a district attorney or corporation counsel
unless the district attorney or corporation
counsel is representing the public interests
in a CHIPS proceeding under section 48.13 or
a dispositional proceeding under subchapter
VI in which abuse or neglect of the child
who is the subject of the report or
record is at issue.

Where the district attorney or corporation
counsel is representing the public interest
in one of the proceedings specified in
section 48.981(7)(a)10., all of the
information in the report can be
revealed to the court.

The plain language of section 48.981(7)(a)10.
says this. See State v. Hopkins, 168 Wis.2d
802, 814, 484 N.W.2d 549 (1992). It follows
naturally that this same information will be
given to all of the parties to the action in
the course of the court proceedings or before
the proceedings as discovery.

Although section 48.981(7) refers to law
enforcement, prosecution and the district
attorney in various subsections, it does not
directly address the issue of the release of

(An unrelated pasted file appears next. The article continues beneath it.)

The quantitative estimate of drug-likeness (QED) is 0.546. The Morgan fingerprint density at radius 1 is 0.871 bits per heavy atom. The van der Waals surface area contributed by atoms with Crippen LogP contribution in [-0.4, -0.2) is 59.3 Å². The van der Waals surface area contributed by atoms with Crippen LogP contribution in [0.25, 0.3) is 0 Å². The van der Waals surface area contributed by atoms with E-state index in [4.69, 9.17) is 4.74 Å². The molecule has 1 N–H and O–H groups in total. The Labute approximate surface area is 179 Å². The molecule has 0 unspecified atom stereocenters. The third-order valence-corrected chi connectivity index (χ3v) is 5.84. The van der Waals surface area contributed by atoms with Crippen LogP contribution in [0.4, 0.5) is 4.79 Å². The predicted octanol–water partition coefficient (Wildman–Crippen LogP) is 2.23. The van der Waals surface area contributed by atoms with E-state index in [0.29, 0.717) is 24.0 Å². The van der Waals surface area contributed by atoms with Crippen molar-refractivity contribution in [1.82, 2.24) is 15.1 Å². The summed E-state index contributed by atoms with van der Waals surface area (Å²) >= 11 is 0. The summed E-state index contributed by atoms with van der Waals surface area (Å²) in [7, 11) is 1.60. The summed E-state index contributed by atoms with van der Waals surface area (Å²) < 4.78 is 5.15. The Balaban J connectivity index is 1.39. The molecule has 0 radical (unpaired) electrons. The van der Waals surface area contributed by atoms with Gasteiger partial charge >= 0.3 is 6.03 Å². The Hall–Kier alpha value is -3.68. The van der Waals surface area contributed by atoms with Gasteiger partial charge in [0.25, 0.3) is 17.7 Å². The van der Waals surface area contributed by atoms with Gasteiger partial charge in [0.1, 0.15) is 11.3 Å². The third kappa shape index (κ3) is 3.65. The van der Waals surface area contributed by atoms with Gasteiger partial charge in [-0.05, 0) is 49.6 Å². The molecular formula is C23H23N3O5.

the case report to the district attorney for
criminal prosecution. That action is governed
by section 48.981(3)(b)3. which provides:

   if the police or other law enforcement
   officials determine that criminal action
   is necessary, they shall refer the case
   to the district attorney for criminal
   prosecution.

Section 48.981(3)(b)3 does not restrict
the district attorney's use of the case
information in any way.

Obviously, the district attorney could
not bring criminal charges unless the
statutes exempted this activity from
the confidentiality requirements in
Section 48.981(7) because all criminal
prosecutions are public record.

The statutes must be construed
to avoid absurd results.

State v. Wilks,
165 Wis.2d 102, 111,
477 N.W.2d 632 (Ct.App. 1991).

The argument that the Legislature intended
to tie the hands of the prosecution by
forcing them to prosecute without using
all of the evidence is absurd.

 
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Further, the limiting language
in section 48.981(7)(e) makes it clear
that the confidentiality provisions of